Subway adventures lead to partying with Drake Bell

The Channels Opinion Pages | STAFF COLUMN

Illustration

Antony Marchiando

Illustration

KAZDEN WATKINS, Channels Staff

“COPS! COPS!”

I turned to run out to the front of the house along with every other blubbering teenager.

“No, don’t run out there. Just come on, quick, get in here!” shouted the host of the party.

The birthday girl rushed us into a small garage; following close behind me was my childhood idol, Drake Bell, along with his friends.

I was at a stranger’s 17th birthday party somewhere in North Hollywood.

I was 13 years old.

Now you’re probably wondering how I got myself into this situation, and the explanation is simple:

Good parenting.

I was given a lot of free reign starting at the age of 13 and they allowed me to take public transportation and explore the city on my own. My parents trusted me to be safe, and while most of the time I was, my independence threw me into unusual situations almost everyday.

This night in particular was one of those unusual situations.

I was sitting on the subway, with about 10 miles left on my trip to North Hollywood. A peculiar smell filled the air and I could only describe it as subway and filth.

My friend had sent me an address to a party, but I’d have to go alone.

I stepped off the subway and started my 3-mile walk, glued to the directions on my phone.

After a few interesting interactions with some questionable people, I arrived at my destination.

I was at the age where my voice was still regularly cracking, and most of the guys there towered over me and, not to mention, could actually grow decent facial hair.

I walked up to the first group I saw, five or six guys all huddled around a Ping-Pong table.

They just weren’t playing Ping-Pong.

I introduced myself immediately and struck up a good conversation, in which one of them explained to me that it was a girl’s 17th birthday party. She was an up and coming Disney actress, but I didn’t recognize her.

My eyes went straight to whom she was with. There, standing right next to the birthday girl, was Drake Bell.

Possibly one of my biggest role models, and one of the coolest Nickelodeon stars of the 90’s, was standing a mere 10 feet from me. I resisted the urge to belt out the theme song from his show, Drake & Josh.

I tried to subtly nod my head in his direction so my new posse could see.

“Yeah, so what?” they said.

Clearly, they had no childhood.

Cops had begun to break up the party and we had all been rushed into the garage.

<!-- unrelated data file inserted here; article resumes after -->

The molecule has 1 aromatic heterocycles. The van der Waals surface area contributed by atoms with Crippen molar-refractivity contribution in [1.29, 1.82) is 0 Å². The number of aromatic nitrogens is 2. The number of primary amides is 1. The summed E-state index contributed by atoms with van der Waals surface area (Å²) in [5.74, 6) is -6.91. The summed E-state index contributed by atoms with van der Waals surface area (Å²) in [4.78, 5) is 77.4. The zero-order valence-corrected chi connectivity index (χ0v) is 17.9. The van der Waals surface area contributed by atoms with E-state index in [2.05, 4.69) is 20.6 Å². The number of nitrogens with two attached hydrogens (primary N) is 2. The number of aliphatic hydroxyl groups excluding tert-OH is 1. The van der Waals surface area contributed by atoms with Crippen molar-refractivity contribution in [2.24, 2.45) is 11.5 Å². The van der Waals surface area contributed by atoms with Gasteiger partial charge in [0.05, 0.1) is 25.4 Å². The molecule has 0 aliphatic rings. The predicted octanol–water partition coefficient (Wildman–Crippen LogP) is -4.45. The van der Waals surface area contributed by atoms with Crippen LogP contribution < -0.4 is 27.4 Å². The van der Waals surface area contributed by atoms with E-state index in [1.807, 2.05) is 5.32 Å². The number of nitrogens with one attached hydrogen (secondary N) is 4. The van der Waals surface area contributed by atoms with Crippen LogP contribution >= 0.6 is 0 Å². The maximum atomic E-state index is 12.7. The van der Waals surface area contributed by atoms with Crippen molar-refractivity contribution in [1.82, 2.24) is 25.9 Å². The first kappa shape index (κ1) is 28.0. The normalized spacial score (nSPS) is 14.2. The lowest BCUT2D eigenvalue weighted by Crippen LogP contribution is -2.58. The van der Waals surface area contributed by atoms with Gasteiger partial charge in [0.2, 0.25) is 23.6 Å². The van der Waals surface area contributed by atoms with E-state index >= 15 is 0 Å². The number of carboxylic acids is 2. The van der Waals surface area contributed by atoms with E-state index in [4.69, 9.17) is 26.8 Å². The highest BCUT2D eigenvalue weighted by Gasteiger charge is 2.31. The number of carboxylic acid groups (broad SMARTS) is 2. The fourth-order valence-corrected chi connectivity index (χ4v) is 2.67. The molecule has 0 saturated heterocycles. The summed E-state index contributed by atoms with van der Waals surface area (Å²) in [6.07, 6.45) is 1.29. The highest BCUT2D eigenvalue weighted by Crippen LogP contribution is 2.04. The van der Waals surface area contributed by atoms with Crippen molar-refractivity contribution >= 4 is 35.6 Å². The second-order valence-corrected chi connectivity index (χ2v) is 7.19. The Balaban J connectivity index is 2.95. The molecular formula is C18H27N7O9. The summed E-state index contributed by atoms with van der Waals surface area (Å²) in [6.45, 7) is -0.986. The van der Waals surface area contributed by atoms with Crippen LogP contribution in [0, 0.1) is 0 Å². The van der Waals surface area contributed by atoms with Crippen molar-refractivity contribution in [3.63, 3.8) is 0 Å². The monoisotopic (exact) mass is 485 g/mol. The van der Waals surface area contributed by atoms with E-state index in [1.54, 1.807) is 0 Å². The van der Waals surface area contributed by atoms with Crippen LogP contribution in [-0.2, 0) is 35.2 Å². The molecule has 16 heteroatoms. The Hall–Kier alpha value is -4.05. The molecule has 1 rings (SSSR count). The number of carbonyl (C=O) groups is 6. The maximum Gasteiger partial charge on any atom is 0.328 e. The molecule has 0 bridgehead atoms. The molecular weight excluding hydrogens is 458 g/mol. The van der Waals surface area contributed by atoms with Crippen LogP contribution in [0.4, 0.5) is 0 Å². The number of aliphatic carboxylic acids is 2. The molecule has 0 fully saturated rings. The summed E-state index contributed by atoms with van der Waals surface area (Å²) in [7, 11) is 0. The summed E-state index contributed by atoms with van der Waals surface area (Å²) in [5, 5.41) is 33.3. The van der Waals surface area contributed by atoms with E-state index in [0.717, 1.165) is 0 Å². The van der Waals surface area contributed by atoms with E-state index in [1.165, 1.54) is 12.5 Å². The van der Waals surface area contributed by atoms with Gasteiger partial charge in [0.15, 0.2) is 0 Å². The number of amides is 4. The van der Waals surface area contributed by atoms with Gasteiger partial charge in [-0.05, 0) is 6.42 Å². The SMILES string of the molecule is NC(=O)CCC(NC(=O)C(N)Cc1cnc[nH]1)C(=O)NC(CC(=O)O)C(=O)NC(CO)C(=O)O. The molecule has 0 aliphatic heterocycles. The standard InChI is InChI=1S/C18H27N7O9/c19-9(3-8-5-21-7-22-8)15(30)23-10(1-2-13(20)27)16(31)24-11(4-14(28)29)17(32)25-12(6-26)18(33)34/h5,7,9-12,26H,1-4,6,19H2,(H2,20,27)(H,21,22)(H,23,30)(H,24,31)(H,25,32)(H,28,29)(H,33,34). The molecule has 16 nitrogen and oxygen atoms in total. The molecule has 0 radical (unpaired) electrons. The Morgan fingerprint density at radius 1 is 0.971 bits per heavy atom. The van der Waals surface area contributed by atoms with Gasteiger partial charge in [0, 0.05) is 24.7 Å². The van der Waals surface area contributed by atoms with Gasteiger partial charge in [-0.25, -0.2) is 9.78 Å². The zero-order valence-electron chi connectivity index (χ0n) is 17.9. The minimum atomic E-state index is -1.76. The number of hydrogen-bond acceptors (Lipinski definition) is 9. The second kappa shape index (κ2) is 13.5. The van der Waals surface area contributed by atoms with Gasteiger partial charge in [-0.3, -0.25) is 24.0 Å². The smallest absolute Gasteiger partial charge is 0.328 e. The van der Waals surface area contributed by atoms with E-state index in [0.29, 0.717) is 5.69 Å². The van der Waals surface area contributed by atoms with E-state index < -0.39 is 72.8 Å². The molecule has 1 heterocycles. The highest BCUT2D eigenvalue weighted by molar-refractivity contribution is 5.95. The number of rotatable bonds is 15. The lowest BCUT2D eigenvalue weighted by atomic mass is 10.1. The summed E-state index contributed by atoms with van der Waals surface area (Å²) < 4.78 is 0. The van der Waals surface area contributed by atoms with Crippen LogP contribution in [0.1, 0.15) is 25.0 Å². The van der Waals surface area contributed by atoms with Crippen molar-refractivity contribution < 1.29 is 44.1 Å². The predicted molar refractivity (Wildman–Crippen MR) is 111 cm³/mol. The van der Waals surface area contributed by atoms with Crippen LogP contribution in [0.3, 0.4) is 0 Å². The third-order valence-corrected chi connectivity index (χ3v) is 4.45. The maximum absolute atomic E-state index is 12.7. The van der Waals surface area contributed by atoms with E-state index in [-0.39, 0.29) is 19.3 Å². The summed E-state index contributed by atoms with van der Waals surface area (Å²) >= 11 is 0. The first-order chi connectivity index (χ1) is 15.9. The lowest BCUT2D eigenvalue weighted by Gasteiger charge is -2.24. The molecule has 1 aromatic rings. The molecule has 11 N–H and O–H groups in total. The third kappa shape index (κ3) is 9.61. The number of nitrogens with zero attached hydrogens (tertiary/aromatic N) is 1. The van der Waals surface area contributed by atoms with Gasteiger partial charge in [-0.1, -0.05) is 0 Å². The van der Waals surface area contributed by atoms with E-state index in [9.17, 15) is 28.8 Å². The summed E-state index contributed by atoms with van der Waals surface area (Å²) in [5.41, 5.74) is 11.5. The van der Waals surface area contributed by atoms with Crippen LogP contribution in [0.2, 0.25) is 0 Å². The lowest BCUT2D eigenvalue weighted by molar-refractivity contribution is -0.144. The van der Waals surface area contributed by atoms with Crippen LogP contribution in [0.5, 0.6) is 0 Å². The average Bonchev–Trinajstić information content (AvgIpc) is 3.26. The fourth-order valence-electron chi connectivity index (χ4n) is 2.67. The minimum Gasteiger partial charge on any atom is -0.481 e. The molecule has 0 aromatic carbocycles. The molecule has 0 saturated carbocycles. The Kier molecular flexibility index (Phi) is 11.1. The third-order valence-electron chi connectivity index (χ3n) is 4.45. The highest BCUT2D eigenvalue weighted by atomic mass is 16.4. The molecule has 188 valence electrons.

The lights flickered on to illuminate a set of musical instruments in the center of the room, wired for sound.

Drake Bell and his band members each placed themselves in front of an instrument.

He smiled and gestured at the crowd, “You guys may know this one.”

The events that followed can only be described as reaching nirvana.

The theme song for Drake & Josh filled the garage, and a wave of nostalgia hit my body. I was 10 years old again, sitting in my living room watching Drake & Josh—except this time I had a beer in my hand.

Soon enough, the song was over and Drake shouted the one thing I never thought I would hear my childhood idol say.

“Drakey wants a beer!”

“Then Drakey gets a beer!” I shouted back.

I Katniss Everdeen‘d my way up there and volunteered as tribute. I happily grabbed him a beer and sat down with him. We talked as I watched him switch over to the drums and piano between songs, and then back to the microphone again, for 2 hours.

We talked about the show, his musical talent, his band, and more for what felt like forever. I had become friends with my role model in the last way I could ever imagine. My phone alarm went off at 2 a.m.. It read: “DUDE LAST TRAIN IN 20 MINUTES”. The station was about 3 miles away.

I had to be home, and I had to run.

I bolted out the door and in what seemed like seconds later, I stepped on the train heading home, panting, but with a grin filling my face. This had been one of the best nights of my life, and I had met my role model.

It’s moments like these when you realize how thankful you are for what you have.

What I had then, and still today, is a great set of parents. They let me explore the city that I thought I knew so much about, and trusted me enough to let me venture and grow. Without that freedom, I would never have had that night.

I wouldn’t have had any of those kinds of nights.

The familiar stench of the subway wafted up into my nose. But this time I didn’t flinch—I welcomed it.

Because that’s what independence smells like.